What has Continental philosophy to do with this? There is probably an unstated sociocultural (possibly also professional) assumption associating the teaching of Continental philosophy with some form, perhaps at least a mild form, of Eurocentrism. For example, it is not easy (and perhaps it is not considered appropriate) to engage in a discussion of developing countries in a Continental philosophy class. Students taking these courses generally want to know more about France and Germany or about European thought. For example, students do not come to a class on Heidegger expecting an answer to questions regarding readings of Heidegger in the Third World, or regarding Germany's heritage as a colonial power. There is a distinction between questions regarding colonialism and the rest of European politics. Questions regarding colonialism and its sequels are presumed to remain outside the epistemic/cultural horizon of the Continental philosophy class.
It does not require much reflection, however, once the omission has been identified, to realize that there must be some effect of European colonialism on Europe's intellectual history. This effect may be both subtle and indirect. While there may be no explicit mention of colonialism in a philosopher's work, the absence of its critique could already point to a silent acceptance of the colonialist project. It is therefore important to pay special attention to the way in which our interest in the field of Continental philosophy is defined. For example, is there an excessive concern for keeping the field of Continental philosophy methodologically pure and delimited to certain non-negotiable questions? Or is there a willingness to be open to new and hybrid constructions of Continental thought, such that can accommodate philosophers and thinkers from the West's internally diverse populations and the West's cultural peripheries?
Unless learning encompasses an analysis of the relations of power between central and peripheral cultures, the argument claiming that Continental philosophy is Eurocentric in nature cannot be easily dismissed. In defending one's philosophical practice against the charge of Eurocentrism, one could say that there is a distinction between reading texts from dominant cultures and promoting the dominance of such cultures over others. In my view, this is a valid distinction, but by itself it is insufficient to guarantee that a practice is free from Eurocentric effects. One could say, for example, that just because one is a specialist in Heidegger or Nietzsche this does not make one an accomplice of Western hegemony or Eurocentrism. One could even make an argument on behalf of knowledge for its own sake and the importance of engaging with important texts, regardless of political or cultural issues. Indeed, these are the kinds of arguments and forms of reasoning we embrace when, pursuing our scholarly interests, we detach a piece of knowledge from the intellectual history of the world's peoples. Indeed, I myself have often engaged in justifications of this nature. I begin my pedagogic practice from the conviction that teaching Nietzsche does not make me an accomplice of Eurocentrism. But how do I know that it does not? Or how can I be sure that precisely because I do not teach Nietzsche in such a way as to promote Eurocentrism, someone might judge that my teaching is lacking in some basic sense?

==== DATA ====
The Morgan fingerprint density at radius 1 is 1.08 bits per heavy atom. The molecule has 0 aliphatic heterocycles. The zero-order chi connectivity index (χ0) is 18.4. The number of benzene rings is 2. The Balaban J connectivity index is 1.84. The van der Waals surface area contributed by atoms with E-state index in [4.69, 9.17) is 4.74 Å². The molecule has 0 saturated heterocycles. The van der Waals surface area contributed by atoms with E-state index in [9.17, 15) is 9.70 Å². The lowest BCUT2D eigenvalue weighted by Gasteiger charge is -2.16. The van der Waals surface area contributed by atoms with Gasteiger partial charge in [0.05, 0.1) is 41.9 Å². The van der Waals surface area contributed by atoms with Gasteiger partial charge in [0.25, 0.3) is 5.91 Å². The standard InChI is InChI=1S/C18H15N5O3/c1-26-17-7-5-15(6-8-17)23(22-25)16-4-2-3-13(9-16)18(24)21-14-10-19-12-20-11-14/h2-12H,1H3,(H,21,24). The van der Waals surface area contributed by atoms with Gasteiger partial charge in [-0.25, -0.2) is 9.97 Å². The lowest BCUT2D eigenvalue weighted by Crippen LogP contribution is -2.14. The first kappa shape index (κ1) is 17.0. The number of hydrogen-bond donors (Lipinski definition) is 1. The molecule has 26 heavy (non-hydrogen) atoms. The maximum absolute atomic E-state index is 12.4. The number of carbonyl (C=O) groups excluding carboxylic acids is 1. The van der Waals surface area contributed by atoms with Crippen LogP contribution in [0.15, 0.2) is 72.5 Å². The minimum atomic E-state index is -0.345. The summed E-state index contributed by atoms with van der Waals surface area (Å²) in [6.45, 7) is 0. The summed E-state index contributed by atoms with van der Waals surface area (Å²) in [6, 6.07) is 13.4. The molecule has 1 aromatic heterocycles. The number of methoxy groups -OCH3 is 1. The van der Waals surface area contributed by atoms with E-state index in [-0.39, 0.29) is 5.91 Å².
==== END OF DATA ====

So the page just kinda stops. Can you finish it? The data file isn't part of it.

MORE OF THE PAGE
One line of defense against equating Continental philosophy with Eurocentrism is to argue that at least some Continental philosophers have attempted to be critical of a Eurocentrist philosophy. It is not clear, however, that a very strong case could be made on this ground given that, even if Eurocentrism is challenged on some fronts it may well remain unchallenged on others. Still, as an example of this type of challenge, I will mention Sartre insofar as Sartre is known for his political opinions against colonialism, including France's colonization of Algiers. Another strategy might be to claim that the effects of reading some Continental philosophers could be to deconstruct or undermine (at least to some extent) the ideology of Eurocentrism. This is a much more promising approach. With this approach one could take some threads out of an otherwise Eurocentric text to disentangle the fabric of Eurocentrism and point toward otherness. In this regard, I will address a reading of Nietzsche's views on history before I move on to examine properly postcolonial readings of Continental thought.